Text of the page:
Microsoft betrays the trust of customers and partners in the name of progress
It’s been a big week for Microsoft: The company surprised everyone by announcing the Surface tablet, a product that finally gets Microsoft into the computing hardware business. And yesterday, Microsoft finally lifted the curtain on Windows Phone 8, which aims to further marry its mobile ambitions with Windows 8.
Microsoft is for once the cool kid in the technology world, like a beaten-down nerd who inexplicably becomes Prom King (there’s a John Hughes movie in there, somewhere). But while much of Microsoft’s new-found popularity is deserved, it’s also become increasingly clear that the company is willing to betray the trust of consumers and its partners to get its way.
The trouble with Windows Phone 8
Microsoft confirmed yesterday that existing Windows Phone devices won’t get upgraded to Windows Phone 8. That includes the Nokia Lumia 900, which launched just two months ago. Microsoft is releasing an update, Windows Phone 7.8, which will have many WP8 features, but that may not be enough to satisfy early adopters.
Windows Phone is still a fledgling platform, even though it’s been out since the Fall of 2010. Consumers who decided to buy a Lumia 900 over the far more mature iPhone or Android phones put a certain amount of faith in Microsoft and Nokia. Now that faith has been betrayed. Losing the love of a handful of users is no sweat for Microsoft, but for Nokia it could be disastrous.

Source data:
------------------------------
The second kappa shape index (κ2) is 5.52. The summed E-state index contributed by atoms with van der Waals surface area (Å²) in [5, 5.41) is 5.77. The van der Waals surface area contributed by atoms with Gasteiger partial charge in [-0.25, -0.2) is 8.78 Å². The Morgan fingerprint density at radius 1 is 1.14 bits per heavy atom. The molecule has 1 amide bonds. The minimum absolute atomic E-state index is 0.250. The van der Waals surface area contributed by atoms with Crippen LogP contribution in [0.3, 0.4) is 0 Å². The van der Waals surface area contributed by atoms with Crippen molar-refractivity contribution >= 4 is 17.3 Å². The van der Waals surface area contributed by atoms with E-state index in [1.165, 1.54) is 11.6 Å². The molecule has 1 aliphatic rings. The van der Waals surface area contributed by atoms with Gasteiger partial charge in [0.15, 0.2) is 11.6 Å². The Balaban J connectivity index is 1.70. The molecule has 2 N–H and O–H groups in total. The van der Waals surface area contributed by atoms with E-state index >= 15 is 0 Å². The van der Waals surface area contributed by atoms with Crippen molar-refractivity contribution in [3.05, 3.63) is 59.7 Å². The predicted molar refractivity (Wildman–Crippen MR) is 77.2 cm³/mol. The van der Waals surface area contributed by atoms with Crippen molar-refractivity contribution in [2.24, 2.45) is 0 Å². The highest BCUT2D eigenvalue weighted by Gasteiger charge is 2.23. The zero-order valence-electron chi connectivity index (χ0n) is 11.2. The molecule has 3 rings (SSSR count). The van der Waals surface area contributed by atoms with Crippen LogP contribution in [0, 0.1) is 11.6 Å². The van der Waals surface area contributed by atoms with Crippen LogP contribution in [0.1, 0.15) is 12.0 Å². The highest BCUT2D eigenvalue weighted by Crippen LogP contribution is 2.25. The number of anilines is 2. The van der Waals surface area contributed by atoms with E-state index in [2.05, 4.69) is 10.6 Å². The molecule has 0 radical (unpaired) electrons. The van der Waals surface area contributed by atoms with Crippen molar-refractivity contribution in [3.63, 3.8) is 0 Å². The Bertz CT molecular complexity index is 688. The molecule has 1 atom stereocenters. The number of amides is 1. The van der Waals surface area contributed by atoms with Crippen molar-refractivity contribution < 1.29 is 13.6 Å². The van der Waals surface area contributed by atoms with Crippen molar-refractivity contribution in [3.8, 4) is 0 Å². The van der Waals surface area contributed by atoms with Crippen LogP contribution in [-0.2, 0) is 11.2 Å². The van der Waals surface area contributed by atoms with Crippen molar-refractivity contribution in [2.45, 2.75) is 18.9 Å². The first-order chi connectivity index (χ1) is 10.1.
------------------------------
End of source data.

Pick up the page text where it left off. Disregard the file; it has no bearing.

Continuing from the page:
What’s even worse, it seems that Nokia knew it was building obsolete devices when it joined up with Microsoft last year, sources tell TechCrunch. At that point, Nokia had no choice but to agree to Microsoft’s terms: It desperately needed a new mobile OS. But if true, the arrangement would validate the greatest fears Nokia’s fans had about the Microsoft deal. Nokia effectively sold its soul to build the Lumia phones.
The far bigger problem for both Nokia and Microsoft now is that they’ve triggered the Osborne effect. Now that every knows that Windows Phone 8 will only be available on new devices this Fall, who’s going to buy a Windows Phone before then? Chumps, that’s who.
Both Nokia and Microsoft are obviously aware of the potential issues following the Windows 8 announcement, though that doesn’t seem to mean much. In response to a pleading letter from a Lumia buyer (via Engadget), Nokia CEO Stephen Elop wrote:
As we showed today, we have a lot of exciting capabilities coming as part of a pattern of updates for the existing Lumia products. This includes some of the most significant visual elements of WP8 – for example, the new start screen. As we have always been, Nokia is committed to delivering a long-term experience to any purchasers of our products.
Apparently, a long-term experience to Elop means a phone that’s made obsolete in less than a year.
Looking below the Surface